HONG KONG -- The rivalry between Asia's two powerhouses -- China and India -- could be one of the most hotly debated topics of our time, one that grows still more interesting through the lens of a senior government official.
When asked for his view on China, Arvind Subramanian, the Indian Finance Ministry's chief economic adviser, said the country is a "big source of systemic risk." His wariness over the northern neighbor comes from the medium-term risks stemming from a rapid accumulation of credit. "How do you resolve this credit surge that is associated with [various] events?" he said in an interview with a few media outlets, including the Nikkei Asian Review, on Wednesday at an investment forum here sponsored by Credit Suisse. Before taking the job as government adviser in 2014, Subramanian, an economist, authored a widely read book on China's rise.
For him, the mounting leverage in the world's second-largest economy is "probably the biggest issue confronting the global economy, apart from [U.S. President Donald] Trump's retreat from globalization and all that." He recognizes both optimistic and pessimistic sides of the debate and refrained from giving his own prediction. "Nobody knows how it's going to pan out," he said, drawing a parallel with how political reform in China has not materialized even after economic development. "At some point, politics has to catch up with economics, except that we waited and waited and waited and [it] hasn't happened."
Different from China
Subramanian also drew a line between his country and China on the issue of the credibility of economic data. India's sudden change in calculation methodology for gross domestic product in 2015 has invited suspicion by some, but Subramanian staunchly defended the move, saying the "notion that Indian GDP data is under political influence is complete nonsense." Even though his position as chief adviser does not represent the administration, he stressed the country has a "completely independent, technically staffed statistical agency."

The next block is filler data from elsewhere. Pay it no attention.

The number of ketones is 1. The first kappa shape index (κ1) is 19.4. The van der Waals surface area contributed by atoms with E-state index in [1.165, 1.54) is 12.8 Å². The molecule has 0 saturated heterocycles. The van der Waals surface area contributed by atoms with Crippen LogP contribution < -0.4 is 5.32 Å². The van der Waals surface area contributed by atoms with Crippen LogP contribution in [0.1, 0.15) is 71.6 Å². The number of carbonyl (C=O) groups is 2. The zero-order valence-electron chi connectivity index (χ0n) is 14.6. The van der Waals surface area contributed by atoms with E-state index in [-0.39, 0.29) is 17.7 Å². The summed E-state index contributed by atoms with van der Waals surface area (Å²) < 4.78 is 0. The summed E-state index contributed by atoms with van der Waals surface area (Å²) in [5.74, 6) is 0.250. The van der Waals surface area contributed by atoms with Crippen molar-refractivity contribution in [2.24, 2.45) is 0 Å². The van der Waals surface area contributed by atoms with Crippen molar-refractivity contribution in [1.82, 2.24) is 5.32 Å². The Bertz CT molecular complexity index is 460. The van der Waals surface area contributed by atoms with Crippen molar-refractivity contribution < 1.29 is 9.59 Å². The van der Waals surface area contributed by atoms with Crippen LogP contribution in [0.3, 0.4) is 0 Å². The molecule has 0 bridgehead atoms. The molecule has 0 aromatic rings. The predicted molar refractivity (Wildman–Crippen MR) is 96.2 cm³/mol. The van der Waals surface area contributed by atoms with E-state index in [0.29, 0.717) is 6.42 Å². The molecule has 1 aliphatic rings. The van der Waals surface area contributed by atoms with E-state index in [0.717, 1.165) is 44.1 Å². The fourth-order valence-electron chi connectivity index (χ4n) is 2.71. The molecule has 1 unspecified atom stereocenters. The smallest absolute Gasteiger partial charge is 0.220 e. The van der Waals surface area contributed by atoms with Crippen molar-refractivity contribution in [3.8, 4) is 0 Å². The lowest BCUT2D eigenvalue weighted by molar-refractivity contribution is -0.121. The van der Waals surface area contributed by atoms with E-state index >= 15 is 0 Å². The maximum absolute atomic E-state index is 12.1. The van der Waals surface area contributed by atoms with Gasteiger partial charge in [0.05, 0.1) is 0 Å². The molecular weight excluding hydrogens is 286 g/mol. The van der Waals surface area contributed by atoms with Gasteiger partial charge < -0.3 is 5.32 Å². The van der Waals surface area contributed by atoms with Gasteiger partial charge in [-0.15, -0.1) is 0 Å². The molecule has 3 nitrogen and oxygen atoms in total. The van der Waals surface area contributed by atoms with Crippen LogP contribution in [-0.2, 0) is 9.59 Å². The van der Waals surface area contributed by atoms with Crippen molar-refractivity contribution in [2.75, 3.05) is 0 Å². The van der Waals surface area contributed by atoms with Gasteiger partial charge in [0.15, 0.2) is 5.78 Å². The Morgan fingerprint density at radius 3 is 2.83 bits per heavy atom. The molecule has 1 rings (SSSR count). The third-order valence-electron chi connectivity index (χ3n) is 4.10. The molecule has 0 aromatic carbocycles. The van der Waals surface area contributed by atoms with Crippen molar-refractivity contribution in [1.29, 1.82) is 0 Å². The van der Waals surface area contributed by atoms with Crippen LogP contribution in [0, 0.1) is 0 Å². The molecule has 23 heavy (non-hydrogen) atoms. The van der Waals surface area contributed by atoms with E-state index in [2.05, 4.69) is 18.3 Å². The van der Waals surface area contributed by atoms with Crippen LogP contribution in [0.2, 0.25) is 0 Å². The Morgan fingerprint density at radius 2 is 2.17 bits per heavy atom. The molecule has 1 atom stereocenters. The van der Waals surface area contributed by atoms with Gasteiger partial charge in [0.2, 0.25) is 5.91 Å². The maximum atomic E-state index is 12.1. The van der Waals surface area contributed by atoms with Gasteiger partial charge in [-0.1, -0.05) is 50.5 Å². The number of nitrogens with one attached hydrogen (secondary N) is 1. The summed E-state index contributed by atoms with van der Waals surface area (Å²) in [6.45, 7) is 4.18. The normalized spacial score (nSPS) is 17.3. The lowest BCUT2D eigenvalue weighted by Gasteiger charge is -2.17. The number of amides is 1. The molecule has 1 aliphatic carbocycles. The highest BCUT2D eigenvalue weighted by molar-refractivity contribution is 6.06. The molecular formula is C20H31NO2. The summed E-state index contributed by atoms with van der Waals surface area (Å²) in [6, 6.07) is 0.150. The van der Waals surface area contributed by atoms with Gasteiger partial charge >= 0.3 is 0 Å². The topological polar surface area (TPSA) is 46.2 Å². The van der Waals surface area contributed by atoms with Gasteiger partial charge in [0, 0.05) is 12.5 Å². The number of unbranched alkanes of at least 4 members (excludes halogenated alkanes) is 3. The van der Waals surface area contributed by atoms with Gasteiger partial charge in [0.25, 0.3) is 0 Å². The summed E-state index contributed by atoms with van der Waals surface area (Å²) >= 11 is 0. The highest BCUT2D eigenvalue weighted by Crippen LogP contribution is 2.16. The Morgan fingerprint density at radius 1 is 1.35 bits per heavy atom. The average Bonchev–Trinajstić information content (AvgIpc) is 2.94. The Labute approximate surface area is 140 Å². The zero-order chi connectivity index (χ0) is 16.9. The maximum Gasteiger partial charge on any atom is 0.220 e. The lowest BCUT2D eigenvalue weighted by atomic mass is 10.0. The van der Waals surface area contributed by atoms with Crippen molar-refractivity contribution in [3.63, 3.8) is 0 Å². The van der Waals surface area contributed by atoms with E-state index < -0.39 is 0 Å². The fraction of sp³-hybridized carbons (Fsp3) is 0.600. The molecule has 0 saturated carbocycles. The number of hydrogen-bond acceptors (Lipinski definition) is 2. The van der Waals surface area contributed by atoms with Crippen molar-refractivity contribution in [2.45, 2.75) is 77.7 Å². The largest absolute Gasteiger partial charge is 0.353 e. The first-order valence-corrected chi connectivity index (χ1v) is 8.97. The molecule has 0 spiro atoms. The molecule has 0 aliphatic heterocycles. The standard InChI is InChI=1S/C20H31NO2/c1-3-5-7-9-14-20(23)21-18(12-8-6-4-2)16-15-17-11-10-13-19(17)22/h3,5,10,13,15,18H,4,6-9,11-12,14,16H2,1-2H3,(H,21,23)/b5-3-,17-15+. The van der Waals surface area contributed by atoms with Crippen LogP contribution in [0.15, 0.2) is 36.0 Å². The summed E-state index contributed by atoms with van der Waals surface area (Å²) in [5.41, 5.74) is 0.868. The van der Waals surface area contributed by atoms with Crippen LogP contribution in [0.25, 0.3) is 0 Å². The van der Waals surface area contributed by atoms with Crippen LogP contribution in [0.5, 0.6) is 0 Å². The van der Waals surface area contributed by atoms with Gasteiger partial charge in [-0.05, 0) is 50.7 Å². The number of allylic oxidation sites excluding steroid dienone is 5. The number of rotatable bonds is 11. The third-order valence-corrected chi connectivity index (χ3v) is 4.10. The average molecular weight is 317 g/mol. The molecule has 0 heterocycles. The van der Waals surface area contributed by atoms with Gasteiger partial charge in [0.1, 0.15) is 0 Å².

During a session at the forum, he rejected a question aligning India with China on this issue. "I want to assure you that it's not the case," he said. "I don't know what China does, [but] certainly their GDP is much less volatile than ours," using sarcasm to refer to the stable and predictable figures Beijing has reported in recent years.
The unreliability of Chinese GDP has been widely acknowledged even by Premier Li Keqiang, as head of Liaoning Province 10 years ago. Li, an economist by training with a doctorate degree in economics from prestigious Peking University, reportedly told American guests that he distrusts his country's GDP and uses three proxy indicators -- railway cargo volume, electricity consumption and bank loans -- instead. The so-called Li Keqiang index, a mix of the three indicators, is widely accepted in the investment community.
In terms of financial market liberalization, Subramanian recognizes both countries are taking a "very gradual, steady, calibrated approach." But here again, he mentioned how the Indian equity market is "far more open than [the] Chinese [one]" in accepting foreign investment. Indeed, channels of investing in mainland Chinese equity markets are still limited to specially-sanctioned institutional investors tied to a quota or using a special trading arrangement through the Hong Kong bourse.
Lessons to learn
Subramanian, however, praised the rival as well. When referring to India's so-called demographic bonus, which is mostly happening in states that are "less well-governed [and where] economic prospects are weaker," he turned to China for lessons.
"The number that always strikes me is on [Lunar] New Year's when 300 million people board the train to go back to their towns," he said. To his eyes, the mobilization of the population in the past few decades from underdeveloped rural areas to urban centers, where demand for cheap labor is high, has brought about the "dynamism" of the Chinese economy. Although this policy was based on a household registration system that discriminates against rural citizens and has created serious social issues such as separated families and rural children growing up without proper parental care, Subramanian said he wishes something like that could be done in India for the sake of economic development.
On the hotly debated issue at home of how to deal with banks burdened with substantial amounts of bad loans, Subramanian raised a Chinese example from the 2000s, when asset management companies were set up for each of the four largest state-owned commercial banks in an effort to strip away nonperforming loans. After clearing their balance sheets, all four banks, starting with China Construction Bank, were deemed to be resilient enough to list their shares, and eventually, some of the asset management companies were also able to go public.
This option seems open to India, but as Subramanian confesses, bailing out so-called bad banks requires taxpayer money and "that is very difficult for any democratic political system."